In Brief

The friendly child who toddles up to you out of the blue and starts talking may do better in school than the one hiding behind his mother, according to a study in the April Journal of Personality and Social Psychology (Vol. 82, No. 4).

Adrian Raine of the University of Southern California, and three co-authors, examined the intellectual and cognitive abilities of 1,795 children from two towns on the island of Mauritius. They found that children who physically explored their surroundings and sought out social interaction at age 3 had better grades and higher scores on cognitive and neuropsychological tests at age 11, including better reading skills and total IQ scores 12 points higher than low stimulation seekers.

The researchers measured the children's willingness to move away from a parent to investigate a new toy or speak with unfamiliar adults, as well as levels of active social play with other children. They also tested cognitive abilities such as identification and classification of objects, copying abilities and comprehension of number, size and length concepts.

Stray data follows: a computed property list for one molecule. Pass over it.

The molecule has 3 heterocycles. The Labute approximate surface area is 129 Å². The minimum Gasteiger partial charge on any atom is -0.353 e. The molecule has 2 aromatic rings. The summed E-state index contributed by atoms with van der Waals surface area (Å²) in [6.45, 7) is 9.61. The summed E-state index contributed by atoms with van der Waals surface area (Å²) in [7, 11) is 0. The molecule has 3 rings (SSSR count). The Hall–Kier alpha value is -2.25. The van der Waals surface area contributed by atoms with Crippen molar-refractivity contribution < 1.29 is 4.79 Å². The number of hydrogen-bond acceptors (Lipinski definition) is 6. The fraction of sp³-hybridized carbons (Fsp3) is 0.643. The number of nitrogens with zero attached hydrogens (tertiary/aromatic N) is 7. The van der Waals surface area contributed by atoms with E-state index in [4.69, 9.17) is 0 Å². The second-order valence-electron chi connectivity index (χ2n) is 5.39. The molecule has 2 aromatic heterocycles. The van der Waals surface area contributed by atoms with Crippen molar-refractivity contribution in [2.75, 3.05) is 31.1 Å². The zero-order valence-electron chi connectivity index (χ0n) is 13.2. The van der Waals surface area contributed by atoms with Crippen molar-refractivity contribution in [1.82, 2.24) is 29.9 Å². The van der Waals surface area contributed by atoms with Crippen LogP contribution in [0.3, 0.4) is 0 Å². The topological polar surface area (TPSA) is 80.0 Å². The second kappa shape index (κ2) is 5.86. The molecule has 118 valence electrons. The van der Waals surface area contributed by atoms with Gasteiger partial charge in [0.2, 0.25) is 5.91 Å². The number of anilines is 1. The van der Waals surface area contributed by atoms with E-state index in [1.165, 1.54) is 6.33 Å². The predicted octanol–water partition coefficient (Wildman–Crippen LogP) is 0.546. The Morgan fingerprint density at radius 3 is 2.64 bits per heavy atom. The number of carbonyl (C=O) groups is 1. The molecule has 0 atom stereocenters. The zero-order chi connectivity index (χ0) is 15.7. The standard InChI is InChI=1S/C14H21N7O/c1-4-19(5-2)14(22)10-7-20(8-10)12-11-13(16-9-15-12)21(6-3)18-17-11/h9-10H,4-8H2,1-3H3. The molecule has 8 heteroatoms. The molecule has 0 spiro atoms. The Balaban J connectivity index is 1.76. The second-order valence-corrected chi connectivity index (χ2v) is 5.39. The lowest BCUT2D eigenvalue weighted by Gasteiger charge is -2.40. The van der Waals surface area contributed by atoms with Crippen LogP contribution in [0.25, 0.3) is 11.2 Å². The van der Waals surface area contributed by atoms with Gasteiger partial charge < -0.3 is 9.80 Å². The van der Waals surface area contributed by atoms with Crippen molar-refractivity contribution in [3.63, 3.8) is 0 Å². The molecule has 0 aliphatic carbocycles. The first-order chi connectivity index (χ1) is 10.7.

Gender, ethnicity or parents' education level or occupation did not affect the positive association between stimulation-seeking and cognitive ability. Even extreme stimulation seekers, who are usually viewed as pathological, had better test scores.

The researchers suggest that youngsters who seek stimulation "create for themselves an enriched, stimulating, varied and challenging environment," and this environment, in turn, boosts their cognitive abilities and school performance. Social involvement, rather than physical stimulation, may be the critical factor, since the social components of stimulation-seeking, such as speaking to strangers, were better predictors of cognitive ability than the physical components.

However, this study does not address the question of "whether stimulation seekers at age 3 are more likely to develop sensation-seeking personalities in adulthood."

These results suggest several avenues of further research, the authors note. First, do these results apply to Western children as well as Mauritian children? Second, if children who are not naturally stimulation-seekers are encouraged to develop these behaviors, will their cognitive abilities be enhanced as well?